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Visual Effects (VFX) BA (Hons)


What is Unistats?

Key Information Set (KIS) Data is only gathered for undergraduate full-time courses. There are a number of reasons why this course does not have KIS data associated with it. For example, it may be a franchise course run at a partner college or a course designed for continuing professional development.


BA Visual Effects (VFX) focuses on current industry practice and the creative design, digital assets and software skills needed for professional visual effects in animation, film, television, and games. 100% assessed by coursework.

Green screen and motion capture

5 reasons to study here

Industry expertise: All of our specialist staff work in the VFX and creative technologies industries, and we regularly host industry events and welcome guest speakers.
Collaborative group projects: Work on live briefs in cross-disciplinary project teams made up of games designers, theatre technologists and film makers to build an impressive portfolio before you graduate.
Multi-million pound Elephant Studios: You'll have access to innovative motion capture facilities, green screen and studio spaces, as well as a virtual lab and 3D printing. And you’ll be supported by a team of technical instructors.
LSBU Media Production Agency: As a member of the agency you’ll gain paid and unpaid work opportunities in the creative industries, allowing you to build a network of contacts within the industry.
Tailor your choice of modules: Select modules BSc (Hons) Product Design or BA/BSc (Hons) Theatre Technologies to give you a wide range of skills across film, TV, theatre and games industries.
Inspiring location: We work with over 50 local, national and international arts and creative industries partners, and have 15 large international media companies on our doorstep as well as television companies.

This course covers...

  • Post-production
  • VFX industry
  • CGI
  • Motion capture and motion control.

AIM Awards is the specialist awarding organisation for the Games, Animation and VFX Industries, chosen by major employers to develop this innovative Level 3 Extended Diploma in Games, Animation and VFX Skills with the purpose of preparing students for high level degree courses and Apprenticeships. LSBU currently offers guaranteed interviews to any AIM Awards student wishing to apply for Visual Effects who has successfully passed level 3 or Level 3 equivalent exams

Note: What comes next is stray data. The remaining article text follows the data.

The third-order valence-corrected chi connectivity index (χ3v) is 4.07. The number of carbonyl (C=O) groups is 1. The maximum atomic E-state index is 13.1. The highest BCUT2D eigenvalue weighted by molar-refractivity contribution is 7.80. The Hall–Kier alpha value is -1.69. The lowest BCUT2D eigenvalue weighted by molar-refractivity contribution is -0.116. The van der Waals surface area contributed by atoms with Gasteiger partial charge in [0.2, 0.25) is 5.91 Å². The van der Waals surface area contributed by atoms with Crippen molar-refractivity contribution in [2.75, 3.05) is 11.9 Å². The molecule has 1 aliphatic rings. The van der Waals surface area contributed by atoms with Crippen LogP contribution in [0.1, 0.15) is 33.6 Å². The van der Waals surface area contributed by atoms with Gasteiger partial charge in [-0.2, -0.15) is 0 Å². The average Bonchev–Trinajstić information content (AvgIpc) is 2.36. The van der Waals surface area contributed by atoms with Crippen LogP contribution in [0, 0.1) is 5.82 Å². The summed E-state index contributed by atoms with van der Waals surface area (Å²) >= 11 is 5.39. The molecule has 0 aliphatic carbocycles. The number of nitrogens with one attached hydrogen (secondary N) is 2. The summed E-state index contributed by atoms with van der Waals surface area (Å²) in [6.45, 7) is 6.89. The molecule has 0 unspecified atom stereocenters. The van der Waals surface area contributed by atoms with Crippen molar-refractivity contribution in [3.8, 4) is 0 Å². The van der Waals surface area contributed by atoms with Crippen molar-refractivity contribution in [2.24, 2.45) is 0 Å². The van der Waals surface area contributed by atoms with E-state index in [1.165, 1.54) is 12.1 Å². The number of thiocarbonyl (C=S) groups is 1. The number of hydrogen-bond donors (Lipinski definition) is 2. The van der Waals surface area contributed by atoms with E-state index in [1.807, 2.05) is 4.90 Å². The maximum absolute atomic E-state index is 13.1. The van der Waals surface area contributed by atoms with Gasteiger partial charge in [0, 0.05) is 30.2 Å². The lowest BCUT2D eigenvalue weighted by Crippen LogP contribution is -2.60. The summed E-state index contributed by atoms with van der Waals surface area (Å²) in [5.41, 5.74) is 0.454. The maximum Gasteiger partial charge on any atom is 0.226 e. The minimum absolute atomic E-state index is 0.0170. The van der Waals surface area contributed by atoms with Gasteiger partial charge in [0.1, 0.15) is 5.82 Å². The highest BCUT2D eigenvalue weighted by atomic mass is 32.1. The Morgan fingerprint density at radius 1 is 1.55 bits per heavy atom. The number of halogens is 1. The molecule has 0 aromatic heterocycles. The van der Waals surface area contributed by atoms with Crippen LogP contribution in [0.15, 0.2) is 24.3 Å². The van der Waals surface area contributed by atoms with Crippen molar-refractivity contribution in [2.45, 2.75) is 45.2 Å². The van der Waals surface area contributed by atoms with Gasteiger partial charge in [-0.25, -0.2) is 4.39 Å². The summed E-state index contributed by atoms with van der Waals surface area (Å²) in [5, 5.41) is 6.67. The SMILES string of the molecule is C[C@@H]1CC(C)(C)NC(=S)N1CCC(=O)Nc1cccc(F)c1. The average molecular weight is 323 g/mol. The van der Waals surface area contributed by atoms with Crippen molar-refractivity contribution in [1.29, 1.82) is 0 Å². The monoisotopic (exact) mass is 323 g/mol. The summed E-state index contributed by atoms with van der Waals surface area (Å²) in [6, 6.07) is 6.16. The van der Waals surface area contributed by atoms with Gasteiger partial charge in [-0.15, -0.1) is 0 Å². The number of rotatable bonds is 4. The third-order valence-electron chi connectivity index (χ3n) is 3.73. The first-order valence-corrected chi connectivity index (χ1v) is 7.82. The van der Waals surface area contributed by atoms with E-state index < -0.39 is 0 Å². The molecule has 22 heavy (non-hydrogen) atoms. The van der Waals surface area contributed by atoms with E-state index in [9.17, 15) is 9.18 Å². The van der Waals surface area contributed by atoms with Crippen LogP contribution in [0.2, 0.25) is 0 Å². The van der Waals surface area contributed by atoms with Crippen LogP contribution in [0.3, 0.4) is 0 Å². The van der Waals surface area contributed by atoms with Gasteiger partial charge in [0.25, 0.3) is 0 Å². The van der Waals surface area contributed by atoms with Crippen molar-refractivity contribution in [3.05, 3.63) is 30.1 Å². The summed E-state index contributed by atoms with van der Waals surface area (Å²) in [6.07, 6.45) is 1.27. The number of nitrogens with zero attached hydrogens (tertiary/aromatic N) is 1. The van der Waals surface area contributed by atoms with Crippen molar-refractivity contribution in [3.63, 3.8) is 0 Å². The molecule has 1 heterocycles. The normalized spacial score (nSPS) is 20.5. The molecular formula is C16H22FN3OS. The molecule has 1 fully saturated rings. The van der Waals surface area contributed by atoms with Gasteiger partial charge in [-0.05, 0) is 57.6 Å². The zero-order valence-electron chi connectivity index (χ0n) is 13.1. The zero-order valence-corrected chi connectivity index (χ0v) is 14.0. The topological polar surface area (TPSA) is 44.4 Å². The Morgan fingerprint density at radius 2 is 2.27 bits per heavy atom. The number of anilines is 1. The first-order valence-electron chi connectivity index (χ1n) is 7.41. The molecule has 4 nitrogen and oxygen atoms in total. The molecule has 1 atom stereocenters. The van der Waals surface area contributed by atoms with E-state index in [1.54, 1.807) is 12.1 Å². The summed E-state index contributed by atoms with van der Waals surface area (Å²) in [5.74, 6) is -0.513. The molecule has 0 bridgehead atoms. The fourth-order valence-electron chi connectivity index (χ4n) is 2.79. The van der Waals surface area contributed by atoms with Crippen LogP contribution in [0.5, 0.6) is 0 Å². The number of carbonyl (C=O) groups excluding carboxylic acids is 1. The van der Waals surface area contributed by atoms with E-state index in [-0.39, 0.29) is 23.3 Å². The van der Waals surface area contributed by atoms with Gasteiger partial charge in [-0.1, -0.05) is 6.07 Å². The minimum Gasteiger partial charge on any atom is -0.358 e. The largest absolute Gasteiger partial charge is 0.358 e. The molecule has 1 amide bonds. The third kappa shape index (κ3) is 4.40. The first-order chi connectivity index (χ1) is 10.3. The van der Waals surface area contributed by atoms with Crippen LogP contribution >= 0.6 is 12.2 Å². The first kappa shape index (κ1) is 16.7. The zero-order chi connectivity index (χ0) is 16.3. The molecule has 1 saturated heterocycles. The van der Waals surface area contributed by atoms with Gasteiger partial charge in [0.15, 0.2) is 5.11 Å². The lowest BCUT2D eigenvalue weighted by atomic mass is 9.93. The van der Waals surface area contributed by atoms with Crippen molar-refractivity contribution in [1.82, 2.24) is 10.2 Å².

Key course information - ordered by mode
Mode Duration Start date Location
3 years
Start Date
Southwark Campus

Case studies

  • Film Studio and Soundstage

    Film Studio and Soundstage

    The Film Studio is a double-height room with a lighting grid, DMX lighting control, green screen backdrop, air conditioning, green room (for make-up and wardrobe) and sound isolation for use as a soundstage.

  • Editing Suites

    Editing Suites

    The seven Editing Suites are ideal for editing video, sound and recording quick voice-overs. All suites are networked with ultra-fast 10Gb/s network, making it possible to edit and grade, whilst sharing production files at speed.


Methods of assessment for course overall: 100% coursework

Year 1

  • Introduction to VFX
    This module focuses on the core principles of Visual Effects to provide a solid foundation for understanding concepts, creative and technical processes involved in VFX. The module will explore how material is originated and the historical and current workflows adopted by the industry. Through a range of practical projects a core set of skills will lay the foundation for you to develop an industry focused skill-set. Assessment: coursework (70%) and research presentation (30%).
  • Post-production
    There are two aspects to this module. Firstly you’ll be introduced to ‘the cut’ and how to tell a story through the editing and post-production process. The second key focus of the module is to deliver technical knowledge around file formats, codecs, colour principles, resolutions, and post-production workflows for delivery to online, TV and film platforms. You’ll therefore learn to use post-production software effectively and to create compelling narratives, as well as gaining technical skills using various media formats in editing and VFX software. Assessment: A practical project demonstrating skills in editing, sound grading and basic compositing along with supporting written material evidencing their work. The accompanying documentation includes screen grabs, a workflow diagram and a short 1,000 word report outlining technical problems and resolutions associated with each task. (100% Element).